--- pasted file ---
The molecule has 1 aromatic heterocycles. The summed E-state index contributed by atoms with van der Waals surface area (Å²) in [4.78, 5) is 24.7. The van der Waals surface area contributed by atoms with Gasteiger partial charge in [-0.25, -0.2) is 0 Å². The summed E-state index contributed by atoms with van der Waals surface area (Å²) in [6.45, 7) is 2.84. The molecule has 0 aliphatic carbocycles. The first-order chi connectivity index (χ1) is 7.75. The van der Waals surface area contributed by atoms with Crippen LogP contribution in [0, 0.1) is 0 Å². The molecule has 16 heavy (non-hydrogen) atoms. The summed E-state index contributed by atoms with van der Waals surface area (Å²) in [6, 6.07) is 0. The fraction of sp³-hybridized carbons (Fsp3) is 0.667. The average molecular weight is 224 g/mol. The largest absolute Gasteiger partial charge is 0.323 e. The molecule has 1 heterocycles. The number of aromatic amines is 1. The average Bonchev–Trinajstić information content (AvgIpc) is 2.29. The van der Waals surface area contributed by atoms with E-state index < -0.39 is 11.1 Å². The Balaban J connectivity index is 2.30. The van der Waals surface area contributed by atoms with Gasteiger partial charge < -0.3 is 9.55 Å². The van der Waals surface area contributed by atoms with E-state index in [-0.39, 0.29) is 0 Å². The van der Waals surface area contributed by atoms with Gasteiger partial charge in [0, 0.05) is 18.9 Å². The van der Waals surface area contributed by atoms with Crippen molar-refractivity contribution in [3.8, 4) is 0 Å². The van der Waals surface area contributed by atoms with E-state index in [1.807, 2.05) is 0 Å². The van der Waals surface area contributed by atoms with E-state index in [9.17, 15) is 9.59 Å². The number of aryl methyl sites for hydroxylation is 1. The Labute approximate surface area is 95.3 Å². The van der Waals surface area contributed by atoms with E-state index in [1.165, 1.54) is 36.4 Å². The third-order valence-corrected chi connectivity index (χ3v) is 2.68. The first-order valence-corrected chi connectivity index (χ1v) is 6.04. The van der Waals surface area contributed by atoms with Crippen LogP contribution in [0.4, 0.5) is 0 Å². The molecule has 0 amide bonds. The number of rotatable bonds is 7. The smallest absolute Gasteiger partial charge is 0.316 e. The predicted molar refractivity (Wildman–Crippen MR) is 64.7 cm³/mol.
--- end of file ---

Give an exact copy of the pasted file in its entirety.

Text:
The molecule has 1 aromatic heterocycles. The summed E-state index contributed by atoms with van der Waals surface area (Å²) in [4.78, 5) is 24.7. The van der Waals surface area contributed by atoms with Gasteiger partial charge in [-0.25, -0.2) is 0 Å². The summed E-state index contributed by atoms with van der Waals surface area (Å²) in [6.45, 7) is 2.84. The molecule has 0 aliphatic carbocycles. The first-order chi connectivity index (χ1) is 7.75. The van der Waals surface area contributed by atoms with Crippen LogP contribution in [0, 0.1) is 0 Å². The molecule has 16 heavy (non-hydrogen) atoms. The summed E-state index contributed by atoms with van der Waals surface area (Å²) in [6, 6.07) is 0. The fraction of sp³-hybridized carbons (Fsp3) is 0.667. The average molecular weight is 224 g/mol. The largest absolute Gasteiger partial charge is 0.323 e. The molecule has 1 heterocycles. The number of aromatic amines is 1. The average Bonchev–Trinajstić information content (AvgIpc) is 2.29. The van der Waals surface area contributed by atoms with E-state index < -0.39 is 11.1 Å². The Balaban J connectivity index is 2.30. The van der Waals surface area contributed by atoms with Gasteiger partial charge < -0.3 is 9.55 Å². The van der Waals surface area contributed by atoms with E-state index in [-0.39, 0.29) is 0 Å². The van der Waals surface area contributed by atoms with Gasteiger partial charge in [0, 0.05) is 18.9 Å². The van der Waals surface area contributed by atoms with Crippen molar-refractivity contribution in [3.8, 4) is 0 Å². The van der Waals surface area contributed by atoms with E-state index in [1.807, 2.05) is 0 Å². The van der Waals surface area contributed by atoms with E-state index in [9.17, 15) is 9.59 Å². The number of aryl methyl sites for hydroxylation is 1. The Labute approximate surface area is 95.3 Å². The van der Waals surface area contributed by atoms with E-state index in [1.165, 1.54) is 36.4 Å². The third-order valence-corrected chi connectivity index (χ3v) is 2.68. The first-order valence-corrected chi connectivity index (χ1v) is 6.04. The van der Waals surface area contributed by atoms with Crippen LogP contribution in [0.4, 0.5) is 0 Å². The molecule has 0 amide bonds. The number of rotatable bonds is 7. The smallest absolute Gasteiger partial charge is 0.316 e. The predicted molar refractivity (Wildman–Crippen MR) is 64.7 cm³/mol.